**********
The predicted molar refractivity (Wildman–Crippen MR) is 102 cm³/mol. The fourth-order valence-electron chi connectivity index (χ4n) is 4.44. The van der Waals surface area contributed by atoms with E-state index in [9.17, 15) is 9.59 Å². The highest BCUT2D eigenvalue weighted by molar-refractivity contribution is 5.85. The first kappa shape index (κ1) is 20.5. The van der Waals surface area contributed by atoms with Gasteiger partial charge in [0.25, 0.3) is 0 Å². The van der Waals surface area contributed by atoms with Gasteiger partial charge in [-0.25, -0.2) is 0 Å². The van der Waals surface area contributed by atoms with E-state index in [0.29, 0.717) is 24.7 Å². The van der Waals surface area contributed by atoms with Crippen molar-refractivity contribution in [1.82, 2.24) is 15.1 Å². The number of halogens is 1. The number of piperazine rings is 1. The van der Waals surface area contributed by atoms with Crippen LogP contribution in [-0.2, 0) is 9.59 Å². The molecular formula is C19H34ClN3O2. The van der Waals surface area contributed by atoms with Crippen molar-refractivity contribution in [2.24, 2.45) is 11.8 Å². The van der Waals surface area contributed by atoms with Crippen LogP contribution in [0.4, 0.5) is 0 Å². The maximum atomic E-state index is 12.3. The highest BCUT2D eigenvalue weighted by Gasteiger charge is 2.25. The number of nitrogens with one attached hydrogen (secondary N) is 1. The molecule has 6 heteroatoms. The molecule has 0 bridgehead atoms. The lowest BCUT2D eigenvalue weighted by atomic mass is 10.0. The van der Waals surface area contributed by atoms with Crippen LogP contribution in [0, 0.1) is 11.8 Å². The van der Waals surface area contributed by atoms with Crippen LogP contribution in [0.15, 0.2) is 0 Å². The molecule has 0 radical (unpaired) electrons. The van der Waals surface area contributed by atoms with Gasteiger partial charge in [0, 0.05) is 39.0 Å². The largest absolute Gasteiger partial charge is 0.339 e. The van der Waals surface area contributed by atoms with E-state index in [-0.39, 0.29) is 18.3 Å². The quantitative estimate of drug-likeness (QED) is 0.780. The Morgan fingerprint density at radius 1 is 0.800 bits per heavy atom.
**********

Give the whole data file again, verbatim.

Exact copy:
The predicted molar refractivity (Wildman–Crippen MR) is 102 cm³/mol. The fourth-order valence-electron chi connectivity index (χ4n) is 4.44. The van der Waals surface area contributed by atoms with E-state index in [9.17, 15) is 9.59 Å². The highest BCUT2D eigenvalue weighted by molar-refractivity contribution is 5.85. The first kappa shape index (κ1) is 20.5. The van der Waals surface area contributed by atoms with Gasteiger partial charge in [0.25, 0.3) is 0 Å². The van der Waals surface area contributed by atoms with Gasteiger partial charge in [-0.25, -0.2) is 0 Å². The van der Waals surface area contributed by atoms with E-state index in [0.29, 0.717) is 24.7 Å². The van der Waals surface area contributed by atoms with Crippen molar-refractivity contribution in [1.82, 2.24) is 15.1 Å². The number of halogens is 1. The number of piperazine rings is 1. The van der Waals surface area contributed by atoms with Crippen LogP contribution in [-0.2, 0) is 9.59 Å². The molecular formula is C19H34ClN3O2. The van der Waals surface area contributed by atoms with Crippen molar-refractivity contribution in [2.24, 2.45) is 11.8 Å². The van der Waals surface area contributed by atoms with Crippen LogP contribution in [0.4, 0.5) is 0 Å². The maximum atomic E-state index is 12.3. The highest BCUT2D eigenvalue weighted by Gasteiger charge is 2.25. The number of nitrogens with one attached hydrogen (secondary N) is 1. The molecule has 6 heteroatoms. The molecule has 0 bridgehead atoms. The lowest BCUT2D eigenvalue weighted by atomic mass is 10.0. The van der Waals surface area contributed by atoms with Crippen LogP contribution in [0, 0.1) is 11.8 Å². The van der Waals surface area contributed by atoms with Crippen LogP contribution in [0.15, 0.2) is 0 Å². The molecule has 0 radical (unpaired) electrons. The van der Waals surface area contributed by atoms with Gasteiger partial charge in [0, 0.05) is 39.0 Å². The largest absolute Gasteiger partial charge is 0.339 e. The van der Waals surface area contributed by atoms with E-state index in [-0.39, 0.29) is 18.3 Å². The quantitative estimate of drug-likeness (QED) is 0.780. The Morgan fingerprint density at radius 1 is 0.800 bits per heavy atom.